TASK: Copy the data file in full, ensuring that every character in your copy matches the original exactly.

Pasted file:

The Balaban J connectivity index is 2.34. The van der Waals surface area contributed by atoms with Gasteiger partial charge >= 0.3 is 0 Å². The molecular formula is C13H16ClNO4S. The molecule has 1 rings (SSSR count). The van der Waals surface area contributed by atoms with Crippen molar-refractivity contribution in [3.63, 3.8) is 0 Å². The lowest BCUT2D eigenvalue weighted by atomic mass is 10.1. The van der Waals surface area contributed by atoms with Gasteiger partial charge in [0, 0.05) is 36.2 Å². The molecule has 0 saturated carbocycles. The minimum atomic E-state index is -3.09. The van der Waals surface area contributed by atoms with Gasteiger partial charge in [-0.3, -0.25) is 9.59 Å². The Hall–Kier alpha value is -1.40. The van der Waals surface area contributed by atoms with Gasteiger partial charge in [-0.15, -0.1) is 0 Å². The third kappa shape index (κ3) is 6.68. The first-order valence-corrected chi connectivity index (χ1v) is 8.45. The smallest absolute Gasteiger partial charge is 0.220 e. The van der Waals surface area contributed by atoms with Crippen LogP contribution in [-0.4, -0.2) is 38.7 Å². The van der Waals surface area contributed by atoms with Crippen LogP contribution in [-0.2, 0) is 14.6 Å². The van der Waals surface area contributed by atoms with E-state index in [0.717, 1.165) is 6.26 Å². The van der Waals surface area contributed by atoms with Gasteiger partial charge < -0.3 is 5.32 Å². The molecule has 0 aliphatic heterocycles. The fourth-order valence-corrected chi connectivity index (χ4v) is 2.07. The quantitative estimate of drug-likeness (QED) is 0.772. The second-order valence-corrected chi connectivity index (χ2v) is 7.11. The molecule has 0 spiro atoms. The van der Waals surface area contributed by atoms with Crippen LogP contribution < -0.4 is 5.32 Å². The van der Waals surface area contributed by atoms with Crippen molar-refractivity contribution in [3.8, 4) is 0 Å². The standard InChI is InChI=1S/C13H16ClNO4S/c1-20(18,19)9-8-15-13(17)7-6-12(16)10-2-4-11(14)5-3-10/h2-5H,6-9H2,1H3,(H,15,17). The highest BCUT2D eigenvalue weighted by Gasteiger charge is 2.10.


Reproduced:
The Balaban J connectivity index is 2.34. The van der Waals surface area contributed by atoms with Gasteiger partial charge >= 0.3 is 0 Å². The molecular formula is C13H16ClNO4S. The molecule has 1 rings (SSSR count). The van der Waals surface area contributed by atoms with Crippen molar-refractivity contribution in [3.63, 3.8) is 0 Å². The lowest BCUT2D eigenvalue weighted by atomic mass is 10.1. The van der Waals surface area contributed by atoms with Gasteiger partial charge in [0, 0.05) is 36.2 Å². The molecule has 0 saturated carbocycles. The minimum atomic E-state index is -3.09. The van der Waals surface area contributed by atoms with Gasteiger partial charge in [-0.3, -0.25) is 9.59 Å². The Hall–Kier alpha value is -1.40. The van der Waals surface area contributed by atoms with Gasteiger partial charge in [-0.15, -0.1) is 0 Å². The third kappa shape index (κ3) is 6.68. The first-order valence-corrected chi connectivity index (χ1v) is 8.45. The smallest absolute Gasteiger partial charge is 0.220 e. The van der Waals surface area contributed by atoms with Crippen LogP contribution in [-0.4, -0.2) is 38.7 Å². The van der Waals surface area contributed by atoms with Crippen LogP contribution in [-0.2, 0) is 14.6 Å². The van der Waals surface area contributed by atoms with E-state index in [0.717, 1.165) is 6.26 Å². The van der Waals surface area contributed by atoms with Gasteiger partial charge < -0.3 is 5.32 Å². The molecule has 0 aliphatic heterocycles. The fourth-order valence-corrected chi connectivity index (χ4v) is 2.07. The quantitative estimate of drug-likeness (QED) is 0.772. The second-order valence-corrected chi connectivity index (χ2v) is 7.11. The molecule has 0 spiro atoms. The van der Waals surface area contributed by atoms with Crippen LogP contribution < -0.4 is 5.32 Å². The van der Waals surface area contributed by atoms with Crippen molar-refractivity contribution in [3.8, 4) is 0 Å². The standard InChI is InChI=1S/C13H16ClNO4S/c1-20(18,19)9-8-15-13(17)7-6-12(16)10-2-4-11(14)5-3-10/h2-5H,6-9H2,1H3,(H,15,17). The highest BCUT2D eigenvalue weighted by Gasteiger charge is 2.10.